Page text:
Eager to make a turnaround

India will be eyeing their first Commonwealth Games hockey medal

Eager to make a turnaround

Flawed team selection, scandals, selfish administrators and lack of proper infrastructure have pushed the national game to a deep abyss. Indian team’s reluctance to leave behind worn-out methods too added to the woes as they struggled to match the power game of Europeans on astro-turfs.

Subsequently, nations like Australia, Holland and Germany surged ahead of India and the other one-time giant from Asia, Pakistan. Now, the Europeans consider only South Korea, who dishes out a speedy brand of hockey, as a genuine threat from the Asian region.

So, what’s the significance of India’s campaign in the men’s event of the upcoming Commonwealth Games? More than the now clichéd talk of recapturing the lost grandeur, the CWG offers them a chance to bag their first-ever medal in the competition and instill a semblance of belief into the hockey lovers.

India’s best performance in the CWG thus far has been a fourth-place finish in Kuala Lumpur in 1998 when hockey was added to the Games for the first time. A podium finish in the CWG will also add to the team’s confidence ahead of the Asian Games in November.

However, the lead up to the Games has not been rosy all the way. Though they emerged joint-winners along with South Korea in the Sultan Azlan Shah tournament in Ipoh, Malaysia, India’s outing in the World Cup earlier in the year was a disaster, with chief coach Jose Brasa coming under severe criticism. But national coach Harendra Singh said the performance in the World Cup was an eye-opener. “We have been training very hard in Pune for a while now. We have targeted some specific flaws in our game that were revealed during the World Cup. We will approach the CWG with a changed method,” Harendra said.

Former Indian captain Ajit Pal Singh sounded confident of India’s ability to clinch a medal in CWG, but said the team should find a way to tide over the problems nagging their game.

“I believe this team has the skill to beat the best in the world, like they showed in the Azlan Shah Cup and a grab a medal in the CWG. But there are some technical errors in their game as they are prone to conceding soft goals, particularly towards the end of the match. This can come against us in a close match where the outcome is mostly decided in the last few minutes. So, we need to find a way to overcome that fragility,” Ajit Pal said.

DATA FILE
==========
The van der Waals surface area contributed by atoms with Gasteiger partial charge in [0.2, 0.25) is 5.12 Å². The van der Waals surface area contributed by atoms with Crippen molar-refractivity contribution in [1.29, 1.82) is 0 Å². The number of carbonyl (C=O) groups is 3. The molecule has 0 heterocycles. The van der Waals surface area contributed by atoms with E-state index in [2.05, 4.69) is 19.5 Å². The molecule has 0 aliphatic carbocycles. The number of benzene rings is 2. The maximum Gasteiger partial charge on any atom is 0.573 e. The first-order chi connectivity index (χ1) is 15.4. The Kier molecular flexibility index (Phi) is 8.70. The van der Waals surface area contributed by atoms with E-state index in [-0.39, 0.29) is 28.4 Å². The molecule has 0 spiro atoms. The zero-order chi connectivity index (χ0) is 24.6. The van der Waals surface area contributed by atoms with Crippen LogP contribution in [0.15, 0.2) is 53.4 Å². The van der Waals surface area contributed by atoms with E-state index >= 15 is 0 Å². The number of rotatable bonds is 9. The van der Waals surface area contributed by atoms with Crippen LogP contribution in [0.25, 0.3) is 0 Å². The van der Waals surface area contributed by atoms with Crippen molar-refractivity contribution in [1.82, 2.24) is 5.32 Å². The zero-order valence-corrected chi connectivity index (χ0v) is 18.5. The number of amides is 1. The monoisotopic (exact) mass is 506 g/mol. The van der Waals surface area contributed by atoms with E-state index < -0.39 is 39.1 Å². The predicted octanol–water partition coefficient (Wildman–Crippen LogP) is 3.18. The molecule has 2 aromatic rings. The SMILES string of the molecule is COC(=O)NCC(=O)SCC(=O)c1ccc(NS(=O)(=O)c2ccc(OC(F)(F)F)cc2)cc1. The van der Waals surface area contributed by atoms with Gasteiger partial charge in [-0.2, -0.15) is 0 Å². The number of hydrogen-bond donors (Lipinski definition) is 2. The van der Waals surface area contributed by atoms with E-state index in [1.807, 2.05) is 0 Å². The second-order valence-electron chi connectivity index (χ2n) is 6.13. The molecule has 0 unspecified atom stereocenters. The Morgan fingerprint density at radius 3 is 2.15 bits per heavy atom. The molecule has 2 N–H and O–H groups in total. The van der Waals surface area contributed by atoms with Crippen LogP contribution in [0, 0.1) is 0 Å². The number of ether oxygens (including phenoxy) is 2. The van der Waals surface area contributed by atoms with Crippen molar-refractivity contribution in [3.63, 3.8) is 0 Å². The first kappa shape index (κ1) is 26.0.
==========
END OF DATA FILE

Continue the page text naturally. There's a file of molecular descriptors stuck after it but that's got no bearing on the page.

Harendra too concurred. “Even in the World Cup we lost a few closely fought games. We are working on that aspect in the coaching camp and we are also focusing a lot on the fitness of the players. They need to be in top shape to compete against teams like Australia, who play speedy hockey,” he said.

India have been drawn in Pool ‘A’ with Australia, Pakistan, Malaysia and Scotland while Pool ‘B’ features England, New Zealand, Canada, South Africa and Trinidad & Tobago. India is scheduled to play Malaysia in its opening game on October 5, Australia on October 7, Scotland on October 9 and Pakistan on October 10.

“This is a tough group but that’s a motivation for us to do well. The boys are confident and they have put behind all the controversies behind them as they realised that ultimately what matters is the performance on the field,” Harendra said.

Indian team: Goalkeeper: Bharat Chetri; Defenders: Sardar Singh, Sandeep Singh, Dhananjay Mahadik, Gurbaj Singh and Prabodh Tirkey; Midfielders: Arjun Halappa, Vikram Pillay, Ravi Pal, Bharat Chikara, Danish Mujtaba and Sarvanjit Singh; Forwards: Rajpal Singh (Capt), Tushar Khandkar,  Shivendra Singh, Dharamvir Singh.

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